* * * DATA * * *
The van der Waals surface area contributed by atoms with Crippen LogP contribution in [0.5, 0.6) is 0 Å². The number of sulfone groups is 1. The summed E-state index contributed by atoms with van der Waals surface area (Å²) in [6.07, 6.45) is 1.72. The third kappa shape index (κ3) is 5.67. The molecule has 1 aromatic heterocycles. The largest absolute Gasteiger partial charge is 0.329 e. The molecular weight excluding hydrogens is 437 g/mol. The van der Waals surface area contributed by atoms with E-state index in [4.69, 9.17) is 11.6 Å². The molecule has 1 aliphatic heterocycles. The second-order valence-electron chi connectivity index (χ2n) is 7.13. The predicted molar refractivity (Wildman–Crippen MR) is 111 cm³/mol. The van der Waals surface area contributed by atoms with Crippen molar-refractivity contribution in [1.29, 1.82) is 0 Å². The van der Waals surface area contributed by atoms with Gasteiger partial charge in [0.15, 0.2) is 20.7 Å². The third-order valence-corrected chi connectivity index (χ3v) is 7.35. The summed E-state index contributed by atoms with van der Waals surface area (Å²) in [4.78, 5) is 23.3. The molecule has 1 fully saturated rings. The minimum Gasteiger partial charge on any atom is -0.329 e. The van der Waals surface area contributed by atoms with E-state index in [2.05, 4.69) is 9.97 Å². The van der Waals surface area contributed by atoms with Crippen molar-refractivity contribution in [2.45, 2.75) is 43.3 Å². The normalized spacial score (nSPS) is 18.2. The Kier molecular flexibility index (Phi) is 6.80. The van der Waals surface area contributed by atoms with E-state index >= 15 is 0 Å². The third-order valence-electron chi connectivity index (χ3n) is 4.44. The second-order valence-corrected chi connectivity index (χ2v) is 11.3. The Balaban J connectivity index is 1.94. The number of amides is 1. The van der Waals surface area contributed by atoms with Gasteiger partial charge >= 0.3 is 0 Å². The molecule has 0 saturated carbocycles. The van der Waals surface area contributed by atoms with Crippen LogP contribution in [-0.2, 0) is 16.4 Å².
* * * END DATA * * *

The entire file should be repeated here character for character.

The van der Waals surface area contributed by atoms with Crippen LogP contribution in [0.5, 0.6) is 0 Å². The number of sulfone groups is 1. The summed E-state index contributed by atoms with van der Waals surface area (Å²) in [6.07, 6.45) is 1.72. The third kappa shape index (κ3) is 5.67. The molecule has 1 aromatic heterocycles. The largest absolute Gasteiger partial charge is 0.329 e. The molecular weight excluding hydrogens is 437 g/mol. The van der Waals surface area contributed by atoms with E-state index in [4.69, 9.17) is 11.6 Å². The molecule has 1 aliphatic heterocycles. The second-order valence-electron chi connectivity index (χ2n) is 7.13. The predicted molar refractivity (Wildman–Crippen MR) is 111 cm³/mol. The van der Waals surface area contributed by atoms with Crippen molar-refractivity contribution in [1.29, 1.82) is 0 Å². The van der Waals surface area contributed by atoms with Gasteiger partial charge in [0.15, 0.2) is 20.7 Å². The third-order valence-corrected chi connectivity index (χ3v) is 7.35. The summed E-state index contributed by atoms with van der Waals surface area (Å²) in [4.78, 5) is 23.3. The molecule has 1 fully saturated rings. The minimum Gasteiger partial charge on any atom is -0.329 e. The van der Waals surface area contributed by atoms with E-state index in [2.05, 4.69) is 9.97 Å². The van der Waals surface area contributed by atoms with Crippen molar-refractivity contribution in [2.45, 2.75) is 43.3 Å². The normalized spacial score (nSPS) is 18.2. The Kier molecular flexibility index (Phi) is 6.80. The van der Waals surface area contributed by atoms with E-state index >= 15 is 0 Å². The third-order valence-electron chi connectivity index (χ3n) is 4.44. The second-order valence-corrected chi connectivity index (χ2v) is 11.3. The Balaban J connectivity index is 1.94. The number of amides is 1. The van der Waals surface area contributed by atoms with Gasteiger partial charge >= 0.3 is 0 Å². The molecule has 0 saturated carbocycles. The van der Waals surface area contributed by atoms with Crippen LogP contribution in [-0.2, 0) is 16.4 Å².